Reply to  NorwegianSceptic
August 17, 2018 6:48 am

classic GIGO

August 17, 2018 2:54 am

GCM simulations do not do CS or ECS.

The only sensitivity to CO2 in GCMs, consist only when considering the whole
spectrum of the simulations.
It consist as only a delta t, where “t” stands for time.
Like how fast a full simulation will ran.
Meaning a CO2 knob simply speeds up a simulation in accordance to its “power”.
A simple fast-forward button like feature.

The CS or ECS definition has nothing to do with time or delta t.

Further more, realistically considering GCM simulations, the concept of CO2
doubling is an intrapolation as most simulations do not even get at that point,
especially the more realistic ones.


August 17, 2018 3:12 am

Simple answer: there are no climatologists who are expert statisticians. All the models are trying to beat data out of the error.

Reply to  prjindigo
August 17, 2018 6:50 am

Indeed in fact they keep such people well out of ‘research ‘ even the CRU found that .

August 17, 2018 4:09 am

Interesting, but your attempts at correlation really do not address the question you pose in your title. In fact it is not clear to me whether you are trying to answer “por que” or “para que”. One of the reasons that a Gregory plot (net flux vs temperature for a constant forcing) shows curvature is that the spatially aggregated Cloud Radiative Effect (CRE) shows a curvature in the large majority of AOGCMs. The reason the CRE shows curvature is the evolution of the surface temperature pattern of warming in the particular AOGCM, which changes the spatially-weighted feedback as time progresses. While this is fairly solidly supported as ONE of the explanations, we still cannot rule out entirely the presence of numerical artifacts in the calculation of CRE as a possible contributing source of error. It is also a fact that in none of the AOGGCMs does this evolution correspond well to the historical pattern of warming. Imposition of the historic observed pattern by prescription results in a lower estimate of climate sensitivity, but that is not particularly relevant to your question. What is relevant is that each model generates its own unique (or, more correctly, uniquely wrong) warming pattern – which controls the shape of the Gregory plot, which ultimately controls the ratio of ECS-to-ECS_hist for that AOGCM.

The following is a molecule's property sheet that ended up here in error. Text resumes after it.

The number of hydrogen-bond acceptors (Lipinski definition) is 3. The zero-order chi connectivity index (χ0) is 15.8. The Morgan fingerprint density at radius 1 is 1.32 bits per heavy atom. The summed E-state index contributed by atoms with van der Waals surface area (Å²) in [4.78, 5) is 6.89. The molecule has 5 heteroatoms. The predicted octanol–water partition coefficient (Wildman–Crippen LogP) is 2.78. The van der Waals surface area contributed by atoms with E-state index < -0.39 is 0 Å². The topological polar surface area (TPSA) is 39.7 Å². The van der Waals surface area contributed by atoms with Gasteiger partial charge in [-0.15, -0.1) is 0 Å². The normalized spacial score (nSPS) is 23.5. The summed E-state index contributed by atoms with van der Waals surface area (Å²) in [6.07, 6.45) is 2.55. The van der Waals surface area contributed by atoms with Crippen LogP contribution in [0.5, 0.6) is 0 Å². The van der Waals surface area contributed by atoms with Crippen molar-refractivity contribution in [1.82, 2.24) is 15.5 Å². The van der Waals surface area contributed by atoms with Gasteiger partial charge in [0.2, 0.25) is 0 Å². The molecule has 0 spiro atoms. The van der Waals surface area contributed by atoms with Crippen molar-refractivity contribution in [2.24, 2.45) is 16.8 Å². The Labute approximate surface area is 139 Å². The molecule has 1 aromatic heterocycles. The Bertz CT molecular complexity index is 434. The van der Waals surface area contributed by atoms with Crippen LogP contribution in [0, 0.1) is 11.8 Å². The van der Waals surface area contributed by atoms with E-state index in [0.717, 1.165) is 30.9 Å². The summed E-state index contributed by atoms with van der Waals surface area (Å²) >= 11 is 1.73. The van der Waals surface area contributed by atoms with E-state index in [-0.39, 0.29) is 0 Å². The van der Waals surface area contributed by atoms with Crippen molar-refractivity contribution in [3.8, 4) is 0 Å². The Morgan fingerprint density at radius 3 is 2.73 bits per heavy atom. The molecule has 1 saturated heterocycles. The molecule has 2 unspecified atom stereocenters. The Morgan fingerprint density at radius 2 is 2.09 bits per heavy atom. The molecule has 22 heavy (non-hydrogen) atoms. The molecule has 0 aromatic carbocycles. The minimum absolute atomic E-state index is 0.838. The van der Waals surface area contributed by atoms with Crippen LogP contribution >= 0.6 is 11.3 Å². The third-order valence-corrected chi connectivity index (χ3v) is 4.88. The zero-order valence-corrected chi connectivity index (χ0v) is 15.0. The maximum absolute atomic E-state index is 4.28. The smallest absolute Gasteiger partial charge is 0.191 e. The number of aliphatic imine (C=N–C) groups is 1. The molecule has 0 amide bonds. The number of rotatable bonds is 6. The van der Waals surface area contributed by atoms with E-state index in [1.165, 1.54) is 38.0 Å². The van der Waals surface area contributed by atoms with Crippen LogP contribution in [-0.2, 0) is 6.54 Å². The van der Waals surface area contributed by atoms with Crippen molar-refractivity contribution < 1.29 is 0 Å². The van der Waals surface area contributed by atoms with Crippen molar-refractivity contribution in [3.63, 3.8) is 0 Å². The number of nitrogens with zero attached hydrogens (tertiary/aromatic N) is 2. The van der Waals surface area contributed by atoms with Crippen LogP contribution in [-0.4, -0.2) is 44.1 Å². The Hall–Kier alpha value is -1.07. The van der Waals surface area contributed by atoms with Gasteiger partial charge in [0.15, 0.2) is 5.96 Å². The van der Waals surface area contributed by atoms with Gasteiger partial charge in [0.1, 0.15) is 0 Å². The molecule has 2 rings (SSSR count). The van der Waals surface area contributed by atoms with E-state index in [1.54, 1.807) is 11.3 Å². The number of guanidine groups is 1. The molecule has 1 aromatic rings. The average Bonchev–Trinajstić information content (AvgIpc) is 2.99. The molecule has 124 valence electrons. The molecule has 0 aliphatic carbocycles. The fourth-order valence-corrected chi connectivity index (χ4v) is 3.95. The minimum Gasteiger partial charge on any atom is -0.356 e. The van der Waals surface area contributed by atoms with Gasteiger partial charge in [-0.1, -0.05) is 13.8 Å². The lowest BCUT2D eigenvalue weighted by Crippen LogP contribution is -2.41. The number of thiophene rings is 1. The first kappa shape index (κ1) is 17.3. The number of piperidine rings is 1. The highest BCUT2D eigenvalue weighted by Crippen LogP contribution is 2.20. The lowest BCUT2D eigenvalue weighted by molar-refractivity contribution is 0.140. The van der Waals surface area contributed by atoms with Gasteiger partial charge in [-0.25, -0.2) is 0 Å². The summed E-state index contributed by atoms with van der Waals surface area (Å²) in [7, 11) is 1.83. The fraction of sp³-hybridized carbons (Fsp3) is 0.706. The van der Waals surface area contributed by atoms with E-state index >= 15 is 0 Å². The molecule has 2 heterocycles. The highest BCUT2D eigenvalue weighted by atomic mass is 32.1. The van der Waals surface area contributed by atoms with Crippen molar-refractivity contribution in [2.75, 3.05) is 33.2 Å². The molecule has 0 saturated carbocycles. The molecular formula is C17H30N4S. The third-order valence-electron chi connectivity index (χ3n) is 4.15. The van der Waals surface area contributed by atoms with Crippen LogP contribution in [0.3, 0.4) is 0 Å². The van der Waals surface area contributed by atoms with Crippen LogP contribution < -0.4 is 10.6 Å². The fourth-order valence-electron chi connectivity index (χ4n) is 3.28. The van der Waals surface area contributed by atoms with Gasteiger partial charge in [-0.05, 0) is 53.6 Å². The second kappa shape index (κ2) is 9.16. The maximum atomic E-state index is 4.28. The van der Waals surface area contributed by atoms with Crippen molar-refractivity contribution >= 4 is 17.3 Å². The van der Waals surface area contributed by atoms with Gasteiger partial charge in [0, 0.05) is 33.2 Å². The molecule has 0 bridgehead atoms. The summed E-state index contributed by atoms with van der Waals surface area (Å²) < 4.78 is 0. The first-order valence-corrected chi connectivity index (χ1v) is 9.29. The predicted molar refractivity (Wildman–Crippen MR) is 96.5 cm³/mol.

While there are a number of relatively simple methods for defining model attributes which allow you to predict TCR, ECS_historic and ECS for any given AOGCM, these methods ALL entail deriving model attributes which capture the curvature of the Gregory plot, and then applying normal rules of convolution under the assumption that the system behaves as LTI. You cannot predict this curvature ab initio. You can infer that high curvature implies a high ECS and a high ratio of ECS to ECS_historic, but even this is a weak relationship, as you have found. In reality, you do little better in explaining the spread than you do with a constant mean and variance model.

August 17, 2018 6:06 am

Your shotgun needs a choke.

August 17, 2018 6:42 am

As time slips by the ration of alarm to action changes as people, look up into the sky and find its not falling . So to balance is out the approach is to increase the level of alarm, no easy task given the existing high levels .The trouble is this feeds into a positive feedback loop which they seek to resolve through more alarm and so pack through the loop again .
The reason for this is their inability to change , partly through general inability, third rate academics are more than welcome in the area as long as preach the dogma , and that in regards to grant funding etc , it is an approach ,that along with playing ‘find the lady ‘, has worked for years.
Therefore, the failure to advance the science or to get any real action done is nothing compared to the ability to keep the gravy train on track for those ridding it who otherwise would be on their feet if not their arse .

August 17, 2018 9:19 am

“Why does climate sensitivity increase over time in models?”

1) Incompetence

2) Models don’t reflect reality

3) Because they keep having to make the future warmer to accommodate for the lack of warming that’s occurred so far.

August 17, 2018 9:38 am

I have to admit I don’t understand this article,